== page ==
The economic costs of war can be quantified but statistics can never convey the human and environmental costs of war. To lose a loved one, or one’s whole family; to be driven from one’s home and return, if at all, to find it in ruins; to be a victim of rape; to be mutilated in body or mind – these are griefs that numbers can never convey. Many people who are alive today are still suffering from the losses and wounds of wars long past. The fear and scars of that war burn into the human psyche and can linger for generations. Perhaps the greatest evil of war is that it exposes the very worst of human nature: hatred, cruelty, savagery, bigotry, the lust to kill. Thus war degrades us all.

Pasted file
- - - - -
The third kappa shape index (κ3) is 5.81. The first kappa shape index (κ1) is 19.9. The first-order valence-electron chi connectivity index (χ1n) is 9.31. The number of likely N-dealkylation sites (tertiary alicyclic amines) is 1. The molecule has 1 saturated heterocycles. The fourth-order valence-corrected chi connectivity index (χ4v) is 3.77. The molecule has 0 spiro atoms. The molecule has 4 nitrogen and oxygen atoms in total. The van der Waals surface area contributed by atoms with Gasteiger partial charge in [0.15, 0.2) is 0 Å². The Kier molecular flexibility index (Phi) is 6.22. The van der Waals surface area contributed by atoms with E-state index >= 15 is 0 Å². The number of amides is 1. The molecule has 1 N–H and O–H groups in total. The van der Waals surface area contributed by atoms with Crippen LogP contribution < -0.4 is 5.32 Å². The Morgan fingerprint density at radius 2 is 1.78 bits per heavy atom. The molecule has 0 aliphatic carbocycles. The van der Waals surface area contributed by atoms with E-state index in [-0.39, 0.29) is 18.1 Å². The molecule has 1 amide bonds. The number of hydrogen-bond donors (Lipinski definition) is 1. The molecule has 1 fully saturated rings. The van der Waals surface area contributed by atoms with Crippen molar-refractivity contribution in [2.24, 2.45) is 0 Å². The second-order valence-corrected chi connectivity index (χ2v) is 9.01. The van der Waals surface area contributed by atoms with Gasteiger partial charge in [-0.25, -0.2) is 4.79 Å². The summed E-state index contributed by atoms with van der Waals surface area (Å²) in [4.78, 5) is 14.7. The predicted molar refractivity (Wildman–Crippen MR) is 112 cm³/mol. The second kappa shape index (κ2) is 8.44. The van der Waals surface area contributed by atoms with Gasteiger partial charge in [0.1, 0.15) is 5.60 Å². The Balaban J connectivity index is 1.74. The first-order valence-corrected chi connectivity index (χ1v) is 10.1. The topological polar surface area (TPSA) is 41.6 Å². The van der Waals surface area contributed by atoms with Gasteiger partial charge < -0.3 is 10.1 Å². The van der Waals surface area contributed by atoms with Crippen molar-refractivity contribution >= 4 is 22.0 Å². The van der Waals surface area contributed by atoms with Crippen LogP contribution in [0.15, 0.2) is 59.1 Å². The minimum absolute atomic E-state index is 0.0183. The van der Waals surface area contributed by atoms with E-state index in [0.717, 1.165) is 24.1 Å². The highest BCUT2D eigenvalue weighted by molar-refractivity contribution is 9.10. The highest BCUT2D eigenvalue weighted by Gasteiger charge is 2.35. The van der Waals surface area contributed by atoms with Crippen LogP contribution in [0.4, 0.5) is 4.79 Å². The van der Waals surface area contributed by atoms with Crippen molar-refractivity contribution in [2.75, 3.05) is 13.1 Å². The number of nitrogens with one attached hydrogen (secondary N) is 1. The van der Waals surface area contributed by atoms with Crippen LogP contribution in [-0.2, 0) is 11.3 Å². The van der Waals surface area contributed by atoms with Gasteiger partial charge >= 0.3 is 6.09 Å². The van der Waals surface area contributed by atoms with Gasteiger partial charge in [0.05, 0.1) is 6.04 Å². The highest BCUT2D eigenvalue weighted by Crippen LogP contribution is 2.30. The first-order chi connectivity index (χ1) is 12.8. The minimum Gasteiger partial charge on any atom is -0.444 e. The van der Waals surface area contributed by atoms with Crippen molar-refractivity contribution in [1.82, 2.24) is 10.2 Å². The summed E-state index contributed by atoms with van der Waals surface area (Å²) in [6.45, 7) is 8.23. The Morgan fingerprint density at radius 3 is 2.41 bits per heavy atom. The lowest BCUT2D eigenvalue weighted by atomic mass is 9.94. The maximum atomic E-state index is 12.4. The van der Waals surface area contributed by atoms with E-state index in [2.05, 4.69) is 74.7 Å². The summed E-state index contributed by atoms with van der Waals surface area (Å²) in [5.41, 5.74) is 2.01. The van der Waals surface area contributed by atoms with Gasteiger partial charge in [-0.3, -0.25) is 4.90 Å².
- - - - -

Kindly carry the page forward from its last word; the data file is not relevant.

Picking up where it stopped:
The environment has been a victim of war at least since the beginnings of recorded history. Five thousand years ago, warring Mesopotamian city-states breached dikes to flood the fields of their enemies. However widespread concern about the environmental effects of warfare began with the American war in Vietnam, during which the U.S. military sprayed 79 million litres of herbicides and defoliants over about one-seventh of the land area of southern Vietnam.